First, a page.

Tenefly Middle School
Eighth-graders frequently hear that they need to prepare for the future, so their voices can be heard and their ideas appreciated — later. Foerg-Spittel, who teaches language arts to eighth-graders at Tenafly Middle School, has a different view. "Though it is true that young teens will need to be able to read, write, speak and listen well to ensure future success in high school, college and beyond, they need to sharpen those skills now because they have ideas and concerns and beliefs now. They have voices that must be heard now," Foerg-Spittel wrote in a personal statement. To that end, Foerg-Spittel created the I-Search Project, in which his students choose a topic that interests them and then do research, interview experts, create an outline, write a bibliography and present their work at a conference-style poster session. Topics have ranged from prehistoric sharks to cardiac surgery and how to succeed on the television show "Survivor." For student Jacqueline Dragon, her project on the importance of sleep and the effects of sleep deprivation spurred an interest in medicine that has set her on a path toward medical school. "When Mr. Foerg-Spittel allowed me to explore the topic that interested me, assisted me with finding sources… and prepared me for writing the paper with the vocabulary and grammar he was teaching me in class, he allowed me to discover my passion for science," Dragon wrote in a letter supporting Foerg-Spittel's nomination. Foerg-Spittel, who has spent 27 years in the classroom, has been a teacher at Tenafly Middle School for 18 years. He is the adviser of Limelight, the school literary magazine, and serves on the School Climate–Leadership Committee, which is designed to improve leadership at all levels within the school. Students, fellow teachers and administrators alike come to him for help and advice. "Dan understands that education is not about getting kids to do what you want them to do, but something far deeper," colleague Michele Brisson wrote. "It is about awakening and engaging students and sparking in them a level of investment, responsibility and pride in becoming their own agents of change."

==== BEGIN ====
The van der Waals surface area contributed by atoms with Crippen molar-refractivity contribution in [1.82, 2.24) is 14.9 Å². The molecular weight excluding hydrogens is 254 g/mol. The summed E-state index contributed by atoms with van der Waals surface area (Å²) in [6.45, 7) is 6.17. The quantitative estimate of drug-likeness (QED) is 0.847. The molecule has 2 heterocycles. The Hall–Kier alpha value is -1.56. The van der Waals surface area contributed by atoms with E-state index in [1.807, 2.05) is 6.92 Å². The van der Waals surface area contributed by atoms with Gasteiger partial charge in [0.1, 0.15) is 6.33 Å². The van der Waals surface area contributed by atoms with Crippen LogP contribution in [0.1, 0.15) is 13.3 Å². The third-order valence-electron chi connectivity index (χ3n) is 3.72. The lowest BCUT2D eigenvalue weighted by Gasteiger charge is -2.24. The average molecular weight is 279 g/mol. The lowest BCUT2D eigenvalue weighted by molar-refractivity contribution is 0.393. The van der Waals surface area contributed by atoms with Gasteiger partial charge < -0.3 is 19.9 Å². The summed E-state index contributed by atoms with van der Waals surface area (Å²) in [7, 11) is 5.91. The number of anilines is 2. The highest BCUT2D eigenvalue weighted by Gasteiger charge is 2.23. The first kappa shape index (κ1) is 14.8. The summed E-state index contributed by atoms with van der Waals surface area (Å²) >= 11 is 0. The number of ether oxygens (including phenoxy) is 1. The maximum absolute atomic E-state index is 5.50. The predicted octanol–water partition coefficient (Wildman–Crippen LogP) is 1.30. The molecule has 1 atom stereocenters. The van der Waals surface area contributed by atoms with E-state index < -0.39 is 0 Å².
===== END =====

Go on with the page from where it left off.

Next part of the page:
Northern Valley Regional High School
When Lee first told her Chinese language students at Northern Valley Regional High School about the challenges she faced during the Cultural Revolution in China, they asked if she was angry about the closing of schools. She started to yell out, "Yes!" but hesitated. "Those years of limited education made me appreciate learning and free thought so much more," Lee wrote in a personal statement. "In fact, it was those difficult times that made me realize that I wanted to become a teacher. I came to understand that education is a privilege, and I wanted to be the person to share such a gift." For the past six years, Lee has shared that gift with students at Northern Valley, where she created a program that now offers four years of Chinese language and Advanced Placement Chinese. "Mrs. Lee has single-handedly developed the Chinese program with a focus on providing students with the tools to communicate in Chinese in a culturally appropriate manner," Jim Buoye, world language supervisor for the school district, wrote in a letter supporting her nomination. Beyond the classroom, Lee created the Chinese Club, which has hundreds of members. "She keeps the activities rolling throughout the year with films, Chinese cooking classes, calligraphy lessons and even renting authentic Chinese Zodiac costumes for the students to wear," wrote Arya Safa, an English as a Second Language teacher at the school. Still, for high school freshmen, beginning to study Chinese can be intimidating. So Lee hands each student a red envelope containing a nominal amount of Chinese money. "This honor is usually reserved for close friends and family, so by giving the envelopes to us, Mrs. Lee brought us in as her close family, and promised to guide us through our time in high school, both in and out of the classroom," wrote student Curt Polack. "Receiving this gift on the first day of school made me feel accepted and helped fuel my class's passion for the Chinese language and culture."